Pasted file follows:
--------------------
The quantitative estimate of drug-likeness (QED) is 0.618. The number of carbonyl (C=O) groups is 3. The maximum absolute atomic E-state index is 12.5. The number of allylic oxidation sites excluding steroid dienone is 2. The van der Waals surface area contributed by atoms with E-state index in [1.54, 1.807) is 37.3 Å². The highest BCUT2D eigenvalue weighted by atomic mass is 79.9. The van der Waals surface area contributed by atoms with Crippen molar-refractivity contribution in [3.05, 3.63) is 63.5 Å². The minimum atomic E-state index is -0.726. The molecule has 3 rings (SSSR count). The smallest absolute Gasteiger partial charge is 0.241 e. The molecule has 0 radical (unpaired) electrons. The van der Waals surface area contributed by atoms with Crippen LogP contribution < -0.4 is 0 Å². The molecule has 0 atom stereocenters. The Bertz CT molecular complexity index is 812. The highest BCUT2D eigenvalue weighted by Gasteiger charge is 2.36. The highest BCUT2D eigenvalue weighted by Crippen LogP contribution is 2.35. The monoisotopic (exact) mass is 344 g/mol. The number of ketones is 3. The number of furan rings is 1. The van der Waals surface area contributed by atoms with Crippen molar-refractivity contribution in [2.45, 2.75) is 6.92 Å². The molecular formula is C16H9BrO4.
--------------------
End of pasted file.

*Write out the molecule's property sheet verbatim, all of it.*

The quantitative estimate of drug-likeness (QED) is 0.618. The number of carbonyl (C=O) groups is 3. The maximum absolute atomic E-state index is 12.5. The number of allylic oxidation sites excluding steroid dienone is 2. The van der Waals surface area contributed by atoms with E-state index in [1.54, 1.807) is 37.3 Å². The highest BCUT2D eigenvalue weighted by atomic mass is 79.9. The van der Waals surface area contributed by atoms with Crippen molar-refractivity contribution in [3.05, 3.63) is 63.5 Å². The minimum atomic E-state index is -0.726. The molecule has 3 rings (SSSR count). The smallest absolute Gasteiger partial charge is 0.241 e. The molecule has 0 radical (unpaired) electrons. The van der Waals surface area contributed by atoms with Crippen LogP contribution < -0.4 is 0 Å². The molecule has 0 atom stereocenters. The Bertz CT molecular complexity index is 812. The highest BCUT2D eigenvalue weighted by Gasteiger charge is 2.36. The highest BCUT2D eigenvalue weighted by Crippen LogP contribution is 2.35. The monoisotopic (exact) mass is 344 g/mol. The number of ketones is 3. The number of furan rings is 1. The van der Waals surface area contributed by atoms with Crippen molar-refractivity contribution in [2.45, 2.75) is 6.92 Å². The molecular formula is C16H9BrO4.